‘Depressing Budget for real estate’

Unless the quantum of this fund is big, Credai past national president C Shekar Reddy tells Telangana Today, it wouldn’t help the developers.

By Author  |  Published: 3rd Feb 2018  12:02 amUpdated: 2nd Feb 2018  4:21 pm

Hyderabad: Finance Minister Arun Jaitley announced a dedicated affordable housing fund in its Budget, but the realty experts say more could have been done for the sector that is seeing stagnation in the past.

Unless the quantum of this fund is big, Credai past national president C Shekar Reddy tells Telangana Today, it wouldn’t help the developers. The sector has been lacking access to funds particularly 95 per cent of the small and medium developers in the country. Purchasers were expecting interest component rationalisation, which did not happen. There was nothing appealing in the income tax slab revision as well. There is no motivation for buyers.

He added, “A significant portion of the population still lives in rented houses. For first-time buyers, the Budget should have offered something. Developers in several cities are struggling as the market has been stagnant. Hyderabad has been an exception which has seen healthy trends in the last few months across all asset classes and more so in office space.”

Anshuman Magazine, chairman, India and South East Asia, CBRE says, there is some good news for the real estate sector. The establishment of a dedicated affordable housing fund under the National Housing Bank for priority sector lending will provide a further impetus to the development of housing in this segment.

From a taxation point of view, the increase in standard deductions to Rs 40,000 per annum will help individuals have more disposable income which could be channeled towards higher investments into real estate. It was hoped that this year’s budget would finally address the need to put in place single window clearance and accord infrastructure status to the sector.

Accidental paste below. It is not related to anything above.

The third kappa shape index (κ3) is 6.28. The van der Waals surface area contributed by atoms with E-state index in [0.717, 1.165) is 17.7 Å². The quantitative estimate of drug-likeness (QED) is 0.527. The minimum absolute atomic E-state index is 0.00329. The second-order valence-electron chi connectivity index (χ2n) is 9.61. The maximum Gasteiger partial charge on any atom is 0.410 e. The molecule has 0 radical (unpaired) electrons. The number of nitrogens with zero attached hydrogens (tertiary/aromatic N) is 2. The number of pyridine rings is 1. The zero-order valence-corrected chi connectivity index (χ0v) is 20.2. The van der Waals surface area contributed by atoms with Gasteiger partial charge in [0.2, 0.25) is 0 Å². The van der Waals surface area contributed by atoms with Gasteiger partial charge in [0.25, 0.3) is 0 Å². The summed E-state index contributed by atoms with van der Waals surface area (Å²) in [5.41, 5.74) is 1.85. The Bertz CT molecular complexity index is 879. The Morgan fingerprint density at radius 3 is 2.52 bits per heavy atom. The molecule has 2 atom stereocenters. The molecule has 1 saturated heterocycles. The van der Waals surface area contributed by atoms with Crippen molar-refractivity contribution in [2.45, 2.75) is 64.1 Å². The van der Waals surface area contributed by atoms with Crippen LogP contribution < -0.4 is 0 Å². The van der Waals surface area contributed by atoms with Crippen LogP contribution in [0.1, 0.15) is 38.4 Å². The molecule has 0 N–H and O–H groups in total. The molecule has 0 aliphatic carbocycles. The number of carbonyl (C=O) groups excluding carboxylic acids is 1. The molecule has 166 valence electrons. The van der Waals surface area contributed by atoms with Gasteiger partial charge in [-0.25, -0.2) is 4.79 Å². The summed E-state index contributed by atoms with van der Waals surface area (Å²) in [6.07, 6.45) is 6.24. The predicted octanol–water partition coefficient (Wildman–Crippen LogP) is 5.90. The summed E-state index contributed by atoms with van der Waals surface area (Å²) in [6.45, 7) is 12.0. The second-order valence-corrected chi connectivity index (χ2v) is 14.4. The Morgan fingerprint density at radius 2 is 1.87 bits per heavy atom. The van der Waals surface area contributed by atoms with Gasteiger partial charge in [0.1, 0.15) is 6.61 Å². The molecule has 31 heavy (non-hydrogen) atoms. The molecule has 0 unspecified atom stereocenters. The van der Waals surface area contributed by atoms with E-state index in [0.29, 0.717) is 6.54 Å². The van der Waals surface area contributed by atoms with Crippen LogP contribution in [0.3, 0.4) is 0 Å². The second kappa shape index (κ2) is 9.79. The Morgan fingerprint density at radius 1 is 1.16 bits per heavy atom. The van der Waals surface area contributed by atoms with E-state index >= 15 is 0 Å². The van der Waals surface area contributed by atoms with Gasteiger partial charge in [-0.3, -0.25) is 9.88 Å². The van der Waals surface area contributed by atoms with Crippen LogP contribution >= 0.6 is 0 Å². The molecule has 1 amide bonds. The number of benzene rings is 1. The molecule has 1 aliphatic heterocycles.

Neeraj Bansal, partner and head, ASEAN Corridor and Building, Construction and Real Estate sector, KPMG in India, said, “The investor and corporate class were largely left wanting and proposals for the real estate and construction sector, which is currently witnessing considerable headwinds owing to weak demand and transformational reforms (such as demonetization, RERA, GST), are no different. Both the buyers as well as the developers were expecting much from this Budget in terms of improving the purchasing power of the buyers as well as simplification/ clarification on some of the key tax issues concerning the sector. Amendments were also expected on taxability of REIT structures to augment this alternate investment mechanism for the investors.”

Bansal adds, “As a specific measure, 5 per cent leeway in terms of taxability of difference between transaction value and stamp duty value vis-à-vis transfer of real estate property is a welcome move, however, the impact of the same may be minimal.”

Anuj Puri, chairman, Anarock Property Consultants, said, there is continued push for affordable housing with as many as 51 lakh houses in rural areas are to be built in 2018-19. The Budget addressed the anomaly under Section 43 CA to tax real estate transactions at their real value rather than the value arrived at by applying artificially higher circle rates.

As per new announcement, if the circle rate does not exceed 5% of transaction value, no adjustment is required towards the capital gains on a real estate transaction. It will help in terms of some extra savings if there is parity between the market rates and the ready-reckoner rates. Cities which are not under the heavy influence of real estate investors and where prices are rational may benefit from this announcement. Also, if the Government emphasises more on a definitive student housing policy, a new avenue will open up for the real estate sector.”